History Paper
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History Paper

Course Number: BUSINESS 100, Spring 2011

College/University: Saint Louis

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Brunk 1 Travis Brunk Nathaniel Millett 20 November 2010 History 260-03 Road to War Few events have altered the course of human history as significantly as the American Revolution. It led to the birth to a new nation, gave shape to the first constitutional republic, and caused the rapid spread of liberalism throughout much of the western world. The origins of these different effects can be seen in the various...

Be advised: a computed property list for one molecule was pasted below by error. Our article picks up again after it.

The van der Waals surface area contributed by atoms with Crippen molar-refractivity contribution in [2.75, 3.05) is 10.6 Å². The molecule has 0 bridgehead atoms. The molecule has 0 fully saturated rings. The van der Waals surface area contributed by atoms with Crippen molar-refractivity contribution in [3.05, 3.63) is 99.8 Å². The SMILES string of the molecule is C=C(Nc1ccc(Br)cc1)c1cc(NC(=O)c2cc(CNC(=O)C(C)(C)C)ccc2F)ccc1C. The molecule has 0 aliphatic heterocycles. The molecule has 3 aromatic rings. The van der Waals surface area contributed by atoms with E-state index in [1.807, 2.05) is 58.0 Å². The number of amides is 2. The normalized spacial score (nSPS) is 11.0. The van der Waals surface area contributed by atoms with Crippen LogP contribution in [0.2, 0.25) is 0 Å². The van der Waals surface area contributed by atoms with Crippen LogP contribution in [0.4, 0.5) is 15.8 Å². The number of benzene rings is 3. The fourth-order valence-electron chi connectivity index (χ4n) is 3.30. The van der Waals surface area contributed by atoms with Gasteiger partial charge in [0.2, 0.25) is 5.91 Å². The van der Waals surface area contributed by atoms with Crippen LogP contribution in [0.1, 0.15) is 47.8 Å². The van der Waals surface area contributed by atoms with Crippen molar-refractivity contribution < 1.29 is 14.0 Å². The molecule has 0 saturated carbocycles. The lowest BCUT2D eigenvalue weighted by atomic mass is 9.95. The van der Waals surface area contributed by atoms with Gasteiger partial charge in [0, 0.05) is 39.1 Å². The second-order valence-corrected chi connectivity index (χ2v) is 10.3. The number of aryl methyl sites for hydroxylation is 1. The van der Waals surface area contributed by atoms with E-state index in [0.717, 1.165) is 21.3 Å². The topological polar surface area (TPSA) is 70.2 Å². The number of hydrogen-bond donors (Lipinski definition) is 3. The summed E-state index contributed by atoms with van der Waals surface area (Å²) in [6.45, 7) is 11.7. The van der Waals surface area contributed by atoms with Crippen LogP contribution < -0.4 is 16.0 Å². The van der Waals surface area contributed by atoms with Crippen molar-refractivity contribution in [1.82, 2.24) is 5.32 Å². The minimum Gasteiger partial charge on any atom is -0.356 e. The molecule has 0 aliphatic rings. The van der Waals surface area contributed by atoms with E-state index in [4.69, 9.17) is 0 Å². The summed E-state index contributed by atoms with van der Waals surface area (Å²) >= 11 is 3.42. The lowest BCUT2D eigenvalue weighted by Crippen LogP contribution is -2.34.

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1 Travis Brunk Brunk Nathaniel Millett 20 November 2010 History 260-03 Road to War Few events have altered the course of human history as significantly as the American Revolution. It led to the birth to a new nation, gave shape to the first constitutional republic, and caused the rapid spread of liberalism throughout much of the western world. The origins of these different effects can be seen in the various events and mindsets present in the American colonies leading up to the revolutionary war. Prior to the war, there was a growing emphasis on the individual rights of man and the idea of a social contract existing between the government and the governed. Counter to the increase of ideas on personal freedom, new pieces of legislation were passed in England, most of which were seen by the colonists as flagrant violations of their rights as both men, and more importantly, as Englishmen. The American Revolution was the subsequent confrontation that occurred when these intellectual and social changes conflicted with the legislation and actions of the English government in the decades prior to the outbreak of war. While the individual events/legislation and the resulting colonial reactions were the direct cause of the war, it is essential to first understand why it was that the colonists reacted to these events in such a defiant manner. As said before, the 18th century saw a significant increase to the support of liberal ideas. To be specific, ideas on personal liberties and on equal rights flourished; Brunk 2 freedom of expression, freedom of religion, the rule of law, the social contract, the right to property. All of these ideas, created and endorsed by exceptionally influential personalities such as Rousseau, Montesquieu, Locke, and Voltaire, soon became more than just radically fantastic ideas. They became the accepted social and political structure in the American colonies. It's important to recognize that these ideas were not exclusive to the American colonies. In fact, these rights were seen as something uniquely English, both by those in England and by the English colonists. For the first half of the 18th century, these different rights and freedoms and their association with English citizenry led to strong patriotic fervor, reaching a zenith at the conclusion of the French and Indian wars a mere 12 years before the onset of the American revolution. However, in that short time it was decided that King George III and Parliament no longer acted in the best interest of nor protected the rights of the colonists. The colonists saw this to be a breach of the social contract, and with the English government no longer being conducive towards the protection of their rights, it became "...the Right of the People to alter or to abolish it, and to institute a new Government...[one] most likely to effect their safety and happiness." This language, taken from the Declaration of Independence, draws heavily from the works of the aforementioned Enlightenment philosophers. Most early American revolutionary literary works are based on these few men's ideas, with another example being Thomas Paine's Common Sense pamphlets, or more importantly the U.S. Constitution and Bill of Rights, where you'll find heavy influence, if not direct quotes, from Rousseau's ideas on the social contract, and Montesquieu's on separation of powers, and Locke's work on freedom of religion. These ideas were just as influential at the onset of the conflicts with England as they were both during the war and in the aftermath. With these fundamental philosophies in mind, it becomes much Brunk 3 easier to understand why the colonists reacted to the different Acts of Parliament and the other incidents that lead to the revolutionary war. The first Act of legislation to be considered is the Proclamation of 1763. The Proclamation of 1763 was put into effect shortly after the conclusion of the French and Indian or Seven Year's War. This law established four new colonies in America, Quebec, West Florida, East Florida, and Grenada. More importantly, it made English settlement west of the Appalachian Mountains illegal. The law was put into effect in an attempt to improve EnglishNative relations by preventing settlers from overrunning Native American lands. However, American settlers were upset because it not only denied them what they saw to be the grand prize for defeating the French, they also felt their own government was siding with foreign interests over their own, and the act was passed without any representation from the colonists. This lack of representation would set the tone for the next twelve years. The next acts to be considered are the Sugar Act of 1764 and the Currency Act of 1764. The Sugar Act was actually an update to a tax that had been imposed in 1733 requiring payment of six pence per gallon for import of foreign molasses. The new act actually lowered the cost of the tax, resulting in a payment of only three pence per gallon. However, the difference being that this time the English navy actually enforced its policy, preventing the merchants from smuggling as they had in the past. The Currency Act was passed in order to regulate the printing of money in the colonies. It forbade further distribution of bills by the colonies, instead requiring the colonies to use the hard currency based on the English pound sterling. This exacerbated the already substantial trade deficit that hurt the colonists, for hard money rarely stayed in the colonies; it was always being used to purchase manufactured goods from England. Both of these acts favored England and hurt the colonists, though a substantial portion of the taxes did go Brunk 4 towards the upkeep of the armies stationed in the Americas. Also, these acts were again passed without any representation from the colonies. Furthermore, the Currency Act had a clause establishing the admiralty courts, in which juries were not allowed. This point should not be underestimated, for trial by jury is one of most time honored traditions in English society. This suspension of a jury allowed for biased trials favoring the English interests over the colonial. While these acts certainly didn't help the relations between England and the colonies, the first act to generate significant colonial backlash was the Stamp Act of 1765. This act required that all paper documents, from diplomas to playing cards, must be stamped by the English seal. This tax had already been in practice in England for over twenty years at thrice the rate Americans would pay, and it was thought they should share some of the burden. The money raised was supposed to help pay for the large army England was fielding in the Appalachians for the colonies protection. However, the tax was strongly opposed, as it was the first tax imposed by parliament that wasn't passed solely to regulate trade, but instead to turn a profit from the colonists. In addition, with the French beaten out of America, many colonists thought the only purpose of the large English army was to enforce colonial cooperation with future English tax laws. To counter these new acts, the Stamp Act Congress formed in New York City, comprised of twenty seven delegates from nine different states. At this conference, the delegates wrote a letter to King George requesting the removal of the Stamp Act, the restoration of their right to trial by jury, and the respect and treatment of that of an English citizen living in England. The effect of the letter on the King and parliament is believed to have been rather insignificant. Conversely, the widespread nonimportation agreements were believed to have been most effective, as many parts of the Stamp Act were later repealed. While the Stamp Act Congress may not have played a significant role in rescinding the Stamp Acts, it was critical for other Brunk 5 reasons. First, it unified many colonies that until recently were either rivals or relatively strangers. Secondly, it drafted the first of many civil and obedient requests for the king to recognize the rights of the colonists. The King's disregard for this and the many letters that follow would prove to be essential in the development of the founding father's mindsets towards the English crown. ride In response to the colonist's stubborn opposition and to lost profits from the American boycotts, Parliament repealed the Stamp Acts. However, in order to assert its authority over the colonies, Parliament simultaneously passed the Declaratory Act of 1766. This act blatantly reaffirmed Parliament's power to legislate any law it chooses with regard to the colonies. It was again drafted without any colonial representation. This act was meant to send a message that Parliament was not going to be pushed around by one of its colonies. A year after the repeal of the Stamp Act, control of Parliament was gained by Charles Townshend. A skilled speaker, Townshend quickly convinced Parliament to pass an act taxing imports of glass, white lead, paper, paint, and tea. These taxes were again enforced upon the colonies without their representation. The Townshend Acts were an indirect tax, being added into customs duties if shipping specified the goods, rather than taxing at point of sale. The colonists, riding on their emotional momentum for successfully repealing the Stamp Act, used boycotts to coerce Parliament to lift the new act. Although this time round, the Americans were not as successful, for the tax was rather insignificant, and was casually enforced in comparison to the Sugar/Stamp Acts. Consequently smuggling, especially in Massachusetts, became the standard practice for shipping goods. Brunk 6 In an attempt to restore order, English officials landed two regiments to occupy Boston. Boston allowed the soldiers to occupy the city with no resistance. However, after a year or so of occupation, tensions intensified, and had escalated to the event known as The Boston Massacre. On March 5, 1770, a street brawl broke out between English soldiers and Boston citizens, resulting in the death of five citizens, and leaving six others wounded. The soldiers' lawyer was the revolutionary John Adams, who in this case successfully had all charges dismissed against the soldiers. Not long after the Boston Massacre, the Townshend Acts were again repealed under pressure from England's merchant elite. The boycotting had again worked. However, in order to maintain the impression of control, Parliament continued to tax tea, the most antagonizing aspect of the Townshend Acts. This continued tax on tea instigated many more complaints about the English government, for it was still being enforced without representation in Parliament. This unrest led to the eventual creation of the committees of correspondence. These committees were originally a local invention, created by Samuel Adams in order to continue spreading the spirit of resistance in and around Boston. However, the committees were popular and soon spread to other cities, with state governments eventually creating their own committees as well. These committees were the precursors to the first continental congresses. Until 1773, the rebellion in America had been primarily peaceful. There were a few incidents of violence, such as the Gaspee affair in 1772, where the English revenue schooner ran aground, and was subsequently looted and burned by members of the Sons of Liberty; or the aforementioned Boston Massacre in 1770. However, the most effective strategy at the colonies disposal was the continued boycotting of English goods, and to hope that the economic repercussions would convince England to lift the unjust acts and other legislations. At this point, Brunk 7 war was in no way inevitable. However, this started to change very quickly in late 1773. The East India Company, a commercial juggernaut and large English tax contributor, was nearing bankruptcy because they had nowhere to sell their tea. To help bail out the company, England no longer required the company to bring the tea through English customs, therefore reducing tax loss for the company; it also considerably shortens the distance the ships had to travel. It was expected that these two factors combined would significantly lower the price of tea to the point where it gave the company a monopoly on the trade in America; and would also be cheap enough where the low price would more than compensate for the three pence tax England was currently charging, thereby convincing the colonies to lift their boycotts. Sadly, this expectations never came to fruition. On December 16th 1773, one hundred Boston colonists, dressed as Native Americans, stormed the East India trade ships in the harbor, and proceeded to dump all 342 chests of tea into the bay. Hundreds of onlookers observed the Boston Tea Party, many cheering along the Son of Liberty as they went about their business. All along the coast, similar events transpired. In New York and Philadelphia, several thousand people forced the ships to leave port and return to England with full cargo. In Annapolis, the ships and their cargo were burned and sunk into the harbor. Charleston officials seized the shipment because of nonpayment for duties. Not one chest of the 17 million pounds of tea would be sold in the Americas. England's response to the Boston Tea Party was swift and harsh. In 1774, from March 31st through June 2nd, Parliament passed a series of four acts that would come to be known as the Coercive, or Intolerable Acts. The first being the Boston Port Act. This act forbade the use of the Boston seaport to any ship, for any reason at all, until the King was repaid for the tea, and the East India Company was compensated for damages. The second was the Administration of Brunk 8 Justice Act of 1774, also known as the Murder Act. This law gave English officials the right to request a trial either in a different colony or in Great Britain itself. This helped them receive a more pro-English verdict, essentially letting them "get away with murder". The third act is the Massachusetts Government Act, which took away all elected positions in Massachusetts, whose offices were summarily appointed by either the King or the royal governor. Also, this act forbade all forms of public gathering except for one annual public address. In this one act they English government took away two of an Englishmen's most fundamental rights, the right to public assembly, and the right to representation. These transgressions would not be soon forgotten. The fourth act is the Quartering Act of 1774. This act added to the Quartering Act of 1765, which stated that colonies were required to give living accommodations of some sort to English soldiers stationed in their colony. The Act of 1774 is unique in that it applied to all colonies, not just Massachusetts; and it demands that the soldiers be housed in private homes, if available, rather than barns or taverns as in the 1765 Act. This is another invasive act that unwisely hindered the freedoms of Americans in all colonies, rather than just Massachusetts. The public reaction to the Intolerable Acts was explosive. Around the colonies, flags were flown at half-mast the day the Boston Port Act was passed. All colonies pitched in to help Boston, with rice shipments being sent from as far as Carolina. The most significant result of the Intolerable Acts was the meeting of the First Continental Congress. Fifty Five representatives from twelve colonies, all except Georgia, gathered at Philadelphia from September 5 to October 26, 1774. While there, a proposition was considered in which involved American home rule under English direction. The proposition was voted on, but didn't pass on a five to six vote ratio. Instead, the Congress opted to form The Association. This entity wished to completely boycott English goods. However, they still wished to rejoin England, but they demanded that all the Brunk 9 offending acts of legislation be repealed, or the boycotts would continue. They petitioned the King and Parliament, and peacefully encouraged no importation, no exportation, and no consumption of English goods throughout the colonies. In the end, King George would reject the proposals of the First Continental Congress, just as he had ignored all other letters of grievance from the colonists. Shortly thereafter the famous shot heard around the world would be fired at Concord, and the English/colonial relations would descend past the point of no return. In the twelve years leading to this break in political association, there are a few trends that appear in terms of the ideologies that both the English and the colonies tend to follow. The colonies cling to the English right of representation. From the Proclamation of 1763 until the drafting of the Declaration of Independence, the colonists consistently demand representation, and England consistently denies them. On England's part, they see the colonists as irrational, for they seem to be refusing to pay even a fraction of the taxes other English citizens endure. Perhaps both are at fault, had England recognized American colonies in some manner in Parliament, or had the colonies been more generous, things might have gone differently. As it stands, the colonies resisted the English efforts to infringe on their rights, and as such proceeded to then create a nation based on the protection and cultivation of the same freedoms the fought to preserve. Brunk 10 Works Cited The American Revolution - (Home). Web. 16 Nov. 2010. <http://www.theamericanrevolution.org/>. America's Homepage and the Virtual Tour of Washington, D.C. Web. 16 Nov. 2010. <http://ahp.gatech.edu/quartering_act_1774.html>. Kennedy, David M., Lizabeth Cohen, and Thomas Andrew Bailey. The American Pageant: a History of the American People. Boston. MA: Wadsworth Cengage Learning, 2010. Print. "The Massachusetts Government Act - The U.S. Constitution Online - USConstitution.net." Index Page - The U.S. Constitution Online - USConstitution.net. Web. 17 Nov. 2010. <http://www.usconstitution.net/massgovact.html>. Middlekauff, Robert. The Glorious Cause: the American Revolution, 1763-1789. New York: Oxford UP, 2005. Print. "Revolutionary War Timeline." Ushistory.org. Web. 16 Nov. 2010. <http://www.ushistory.org/declaration/revwartimeline.htm>.